The pain of Edith’s family was her cross. For her, it was a “deep abyss” separating her from her usual inner peace. A few days before she left her home forever, she wrote to a friend, Gertrud von le Fort: “You will help me, won’t you, to beg that my mother will be given the strength to bear the leave-taking, and the light to understand it” (S-P, 158).

But Edith knew that “…suffering borne in union with the Lord is his suffering, incorporated in the great work of salvation and made fruitful therein.” She had chosen to enter Carmel for this work. Her family did not understand that her love for them and for all the Jews was now separating them.

Edith’s last day with her family was her forty-second birthday, October 12, 1933. The next morning, Edith went as usual at 5:30 for the first Mass at St. Michael’s Church. At breakfast, her mother could not eat; she started to cry. Edith went to her and held her until it was time to go. Her noble mother kissed her very tenderly, but as Edith left, Augusta wept aloud.

Only Rosa and Elsa saw Edith off to the train. When the train went past their house, no one was at the window waving, as there had always been in the past. Edith writes, “So what I had hardly dared to hope for was now real. There could be no violent access of joy. All that lay behind me was too terrible for that. But I was in deep peace — in the haven of the Divine Will” (Posselt, 131).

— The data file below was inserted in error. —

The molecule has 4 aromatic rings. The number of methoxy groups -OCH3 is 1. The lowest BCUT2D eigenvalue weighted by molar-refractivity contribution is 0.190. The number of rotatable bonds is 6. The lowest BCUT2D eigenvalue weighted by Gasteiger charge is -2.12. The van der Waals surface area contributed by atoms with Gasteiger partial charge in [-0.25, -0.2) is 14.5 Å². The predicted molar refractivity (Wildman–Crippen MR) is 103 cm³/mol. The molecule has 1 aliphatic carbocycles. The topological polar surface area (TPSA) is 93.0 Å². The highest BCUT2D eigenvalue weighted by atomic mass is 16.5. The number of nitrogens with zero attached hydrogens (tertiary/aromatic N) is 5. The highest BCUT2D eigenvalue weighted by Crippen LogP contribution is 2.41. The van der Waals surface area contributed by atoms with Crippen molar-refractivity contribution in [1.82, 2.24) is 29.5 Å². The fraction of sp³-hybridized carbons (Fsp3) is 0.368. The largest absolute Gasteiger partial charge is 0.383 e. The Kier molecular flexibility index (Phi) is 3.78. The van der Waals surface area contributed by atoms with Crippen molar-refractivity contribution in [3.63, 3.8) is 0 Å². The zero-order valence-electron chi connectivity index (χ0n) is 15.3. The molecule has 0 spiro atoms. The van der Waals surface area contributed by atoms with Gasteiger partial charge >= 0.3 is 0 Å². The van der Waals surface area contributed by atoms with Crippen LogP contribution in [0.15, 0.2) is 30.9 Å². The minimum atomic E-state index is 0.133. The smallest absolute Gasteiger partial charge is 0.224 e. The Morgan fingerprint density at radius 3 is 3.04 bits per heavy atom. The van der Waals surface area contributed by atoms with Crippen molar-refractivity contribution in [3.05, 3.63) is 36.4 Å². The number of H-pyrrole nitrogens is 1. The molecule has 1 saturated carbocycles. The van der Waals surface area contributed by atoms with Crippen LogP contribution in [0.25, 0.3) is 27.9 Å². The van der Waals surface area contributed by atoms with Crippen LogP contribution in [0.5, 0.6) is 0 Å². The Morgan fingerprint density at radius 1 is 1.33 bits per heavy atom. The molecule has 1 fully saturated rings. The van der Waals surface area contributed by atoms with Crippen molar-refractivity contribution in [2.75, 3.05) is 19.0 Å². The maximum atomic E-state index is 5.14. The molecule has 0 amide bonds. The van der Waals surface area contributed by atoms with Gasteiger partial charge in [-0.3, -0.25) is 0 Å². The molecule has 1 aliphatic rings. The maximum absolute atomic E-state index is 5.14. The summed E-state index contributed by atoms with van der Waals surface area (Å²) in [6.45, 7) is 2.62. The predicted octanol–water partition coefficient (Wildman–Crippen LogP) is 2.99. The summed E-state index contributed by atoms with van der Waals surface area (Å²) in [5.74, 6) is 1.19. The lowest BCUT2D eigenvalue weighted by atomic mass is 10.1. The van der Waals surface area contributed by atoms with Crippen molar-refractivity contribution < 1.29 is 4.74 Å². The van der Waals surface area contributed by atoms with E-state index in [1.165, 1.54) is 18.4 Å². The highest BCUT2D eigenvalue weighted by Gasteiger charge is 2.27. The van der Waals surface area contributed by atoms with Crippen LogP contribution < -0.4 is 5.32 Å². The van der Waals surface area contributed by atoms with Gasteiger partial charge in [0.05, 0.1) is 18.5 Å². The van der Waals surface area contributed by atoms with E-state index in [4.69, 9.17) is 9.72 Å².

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St. Edith Stein on Phenomenology and Thomas Aquinas 1 – Freda Mary Oben Ph.D.

December 30, 2013

"God is there in these moments of rest and can give us in a single instant exactly what we need. Then the rest of the day can take its course, under the same effort and strain, perhaps, but in peace. And when night comes, and you look back over the day and see how fragmentary everything has been, and how much you planned that has gone undone, and all the reasons you have to be embarrassed and ashamed: just take everything exactly as it is, put it in God’s hands and leave it with Him. Then you will be able to rest in Him -- really rest -- and start the next day as a new life."

“God is there in these moments of rest and can give us in a single instant exactly what we need. Then the rest of the day can take its course, under the same effort and strain, perhaps, but in peace. And when night comes, and you look back over the day and see how fragmentary everything has been, and how much you planned that has gone undone, and all the reasons you have to be embarrassed and ashamed: just take everything exactly as it is, put it in God’s hands and leave it with Him. Then you will be able to rest in Him — really rest — and start the next day as a new life.”